Republicans like protectionism, too
With the Iowa caucuses nearing, some GOP presidential candidates are reviving the party's historic isolationist wing - and trade is their target.
(Fortune) -- You don't have to travel to the Democratic side of the presidential race and to hear the chords of protectionism. That was evident at yesterday's Republican presidential debate in Johnston, Iowa - the last formal verbal joust before that state's voters kick off the official race by voting in caucuses on January 3.
Mostly, the debate was a snoozer-with Des Moines Register editor Carolyn Washburn (inexplicably the sole questioner) doing her schoolmarm best to quash any serious sparring between the candidates just 22 days before the Iowa caucuses. But there was one telling line of questioning, and it revealed the strong isolationist sentiment on the GOP's right.
While confined mostly to second-tier candidates, these vocal fears over globalization - combined with attacks on free trade agreements by the leading Democratic presidential candidates - once again highlights a troubling trend: A large segment of the American public is wary of open economic borders.
As moderator, Washburn dictated that the terms of a debate that would exclude discussion of Iraq or illegal immigration (she insisted Iowa voters know enough about the candidate stands on these issues). So Colorado Congressman's Tom Tancredo's usual tirades against immigration - legal and illegal - were limited. But he was offered another route to present his vision of a closed America when Washburn asked the candidates what changes they would make to the North American Free Trade Agreement, passed by a Republican Congress and signed by a Democratic President.
NAFTA, said Tancredo, has "been a disaster for a lot of places and especially Mexico...Guess what happened? They all came north," Tancredo said of Mexican immigrants. California Congressman Duncan Hunter seconded that view: "We've made bad business deals between nations, and NAFTA's a bad business deal." Asked about American economic problems that might also pose a security threat, Hunter didn't hesitate. "The real threat that we have right now that is a threat to national security is a trade loss," he said. "The trade loss this year is going to be $800 billion."
The main culprit? "Communist China is rapidly becoming our banker, and there's an old saying you don't want to have a banker that doesn't have your best interests at heart," he said.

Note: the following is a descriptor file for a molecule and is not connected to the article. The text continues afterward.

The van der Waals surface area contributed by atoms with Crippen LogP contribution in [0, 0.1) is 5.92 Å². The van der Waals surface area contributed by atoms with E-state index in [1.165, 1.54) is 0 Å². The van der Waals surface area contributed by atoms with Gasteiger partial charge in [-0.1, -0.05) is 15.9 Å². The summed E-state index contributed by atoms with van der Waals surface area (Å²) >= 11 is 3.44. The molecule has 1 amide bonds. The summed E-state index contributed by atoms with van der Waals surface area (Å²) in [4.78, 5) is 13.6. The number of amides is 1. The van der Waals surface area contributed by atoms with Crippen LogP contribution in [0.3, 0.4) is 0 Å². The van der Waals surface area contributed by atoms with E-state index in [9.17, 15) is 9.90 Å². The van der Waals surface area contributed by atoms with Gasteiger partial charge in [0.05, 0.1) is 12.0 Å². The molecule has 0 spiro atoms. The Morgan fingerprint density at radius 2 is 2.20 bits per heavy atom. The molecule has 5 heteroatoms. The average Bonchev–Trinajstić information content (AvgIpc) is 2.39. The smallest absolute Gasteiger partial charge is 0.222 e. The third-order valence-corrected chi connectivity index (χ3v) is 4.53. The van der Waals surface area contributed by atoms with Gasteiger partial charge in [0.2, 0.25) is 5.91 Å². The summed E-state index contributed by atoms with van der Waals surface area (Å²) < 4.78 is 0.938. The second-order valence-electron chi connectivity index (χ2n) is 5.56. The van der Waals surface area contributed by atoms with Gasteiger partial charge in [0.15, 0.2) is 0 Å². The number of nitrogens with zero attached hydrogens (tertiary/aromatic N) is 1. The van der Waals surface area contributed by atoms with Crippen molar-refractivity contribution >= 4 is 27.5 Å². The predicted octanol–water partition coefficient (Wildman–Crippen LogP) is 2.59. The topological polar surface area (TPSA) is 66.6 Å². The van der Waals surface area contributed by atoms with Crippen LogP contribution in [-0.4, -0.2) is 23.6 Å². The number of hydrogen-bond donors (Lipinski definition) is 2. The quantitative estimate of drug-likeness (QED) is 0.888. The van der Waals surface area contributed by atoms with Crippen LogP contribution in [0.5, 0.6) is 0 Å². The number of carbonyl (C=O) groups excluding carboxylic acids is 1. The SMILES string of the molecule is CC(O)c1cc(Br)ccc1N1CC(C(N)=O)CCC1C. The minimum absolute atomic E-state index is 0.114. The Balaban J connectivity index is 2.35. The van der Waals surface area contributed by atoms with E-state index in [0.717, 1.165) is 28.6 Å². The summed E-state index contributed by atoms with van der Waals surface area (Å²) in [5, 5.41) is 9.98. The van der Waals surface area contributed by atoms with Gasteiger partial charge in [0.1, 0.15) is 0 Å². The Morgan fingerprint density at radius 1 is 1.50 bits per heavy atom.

Former Arkansas Governor Mike Huckabee - who tops the polls in Iowa and threatens Rudy Giuliani's lead nationally - has said he believes in "free trade but it has to be fair trade." In yesterday's debate, the Baptist preacher focused on his support for cutting red tape and taxes to keep more American companies inside U.S. borders.
By contrast, the other leading candidates offered a future vision of robust American competition in the global marketplace. Former Tennessee Senator Fred Thompson called "free trade and fair trade the backbone of our economy." Former Massachusetts Governor Mitt Romney said investments in education and technology would help the U.S. compete. He said he would renegotiate deals, especially with China, that hurt U.S. interests, but added: "Don't put up barriers that keep us from being able to trade. America can compete anywhere in the world, and to remain a superpower, we must compete around the world. "
Arizona Senator John McCain said he planned to "open every market in the world to Iowa's agricultural products," a comment that sounded like pandering to that state's audience until he courageously added that he also supports eliminating farm subsidies.
But my favorite line of argument was Giuliani's. It's one that he has used before, but worth hearing again. "America," said the former New York mayor, "is a country of entrepreneurs and dreamers and creators, and what we should be thinking about is how much we can sell to these people as they're coming out of poverty. Twenty million, 30 million people in India, China - these are new customers." And then he added: "We're big dreamers here in this country. We've got plenty we can sell all over the world that'll make up for what we're buying."
Giuliani's words reflected a confident embrace of an internationalist America - one starkly at odds with Duncan Hunter's call for U.S. citizens to "buy American goods" this holiday season.